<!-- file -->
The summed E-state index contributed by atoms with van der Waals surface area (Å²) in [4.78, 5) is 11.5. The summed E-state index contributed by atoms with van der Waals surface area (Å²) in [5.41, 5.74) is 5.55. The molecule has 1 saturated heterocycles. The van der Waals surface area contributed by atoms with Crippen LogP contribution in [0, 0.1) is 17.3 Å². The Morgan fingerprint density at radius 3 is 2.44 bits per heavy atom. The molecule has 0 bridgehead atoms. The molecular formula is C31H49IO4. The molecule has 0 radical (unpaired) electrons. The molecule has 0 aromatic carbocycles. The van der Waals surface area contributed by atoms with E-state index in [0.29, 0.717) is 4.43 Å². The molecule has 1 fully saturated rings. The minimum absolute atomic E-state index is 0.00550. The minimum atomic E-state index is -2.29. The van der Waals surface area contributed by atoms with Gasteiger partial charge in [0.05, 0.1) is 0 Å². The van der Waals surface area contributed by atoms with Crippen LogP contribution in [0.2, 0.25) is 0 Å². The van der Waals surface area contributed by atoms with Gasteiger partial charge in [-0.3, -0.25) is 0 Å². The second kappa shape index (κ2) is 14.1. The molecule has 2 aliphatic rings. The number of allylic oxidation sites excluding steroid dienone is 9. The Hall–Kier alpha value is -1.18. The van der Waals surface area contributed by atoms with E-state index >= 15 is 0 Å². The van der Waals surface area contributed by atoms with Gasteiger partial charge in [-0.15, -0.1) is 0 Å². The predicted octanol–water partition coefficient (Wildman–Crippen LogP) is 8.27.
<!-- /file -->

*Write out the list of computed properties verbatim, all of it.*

The summed E-state index contributed by atoms with van der Waals surface area (Å²) in [4.78, 5) is 11.5. The summed E-state index contributed by atoms with van der Waals surface area (Å²) in [5.41, 5.74) is 5.55. The molecule has 1 saturated heterocycles. The van der Waals surface area contributed by atoms with Crippen LogP contribution in [0, 0.1) is 17.3 Å². The Morgan fingerprint density at radius 3 is 2.44 bits per heavy atom. The molecule has 0 bridgehead atoms. The molecular formula is C31H49IO4. The molecule has 0 radical (unpaired) electrons. The molecule has 0 aromatic carbocycles. The van der Waals surface area contributed by atoms with E-state index in [0.29, 0.717) is 4.43 Å². The molecule has 1 fully saturated rings. The minimum absolute atomic E-state index is 0.00550. The minimum atomic E-state index is -2.29. The van der Waals surface area contributed by atoms with Gasteiger partial charge in [0.05, 0.1) is 0 Å². The van der Waals surface area contributed by atoms with Crippen LogP contribution in [0.2, 0.25) is 0 Å². The van der Waals surface area contributed by atoms with Gasteiger partial charge in [-0.3, -0.25) is 0 Å². The second kappa shape index (κ2) is 14.1. The molecule has 2 aliphatic rings. The number of allylic oxidation sites excluding steroid dienone is 9. The Hall–Kier alpha value is -1.18. The van der Waals surface area contributed by atoms with E-state index >= 15 is 0 Å². The van der Waals surface area contributed by atoms with Gasteiger partial charge in [-0.15, -0.1) is 0 Å². The predicted octanol–water partition coefficient (Wildman–Crippen LogP) is 8.27.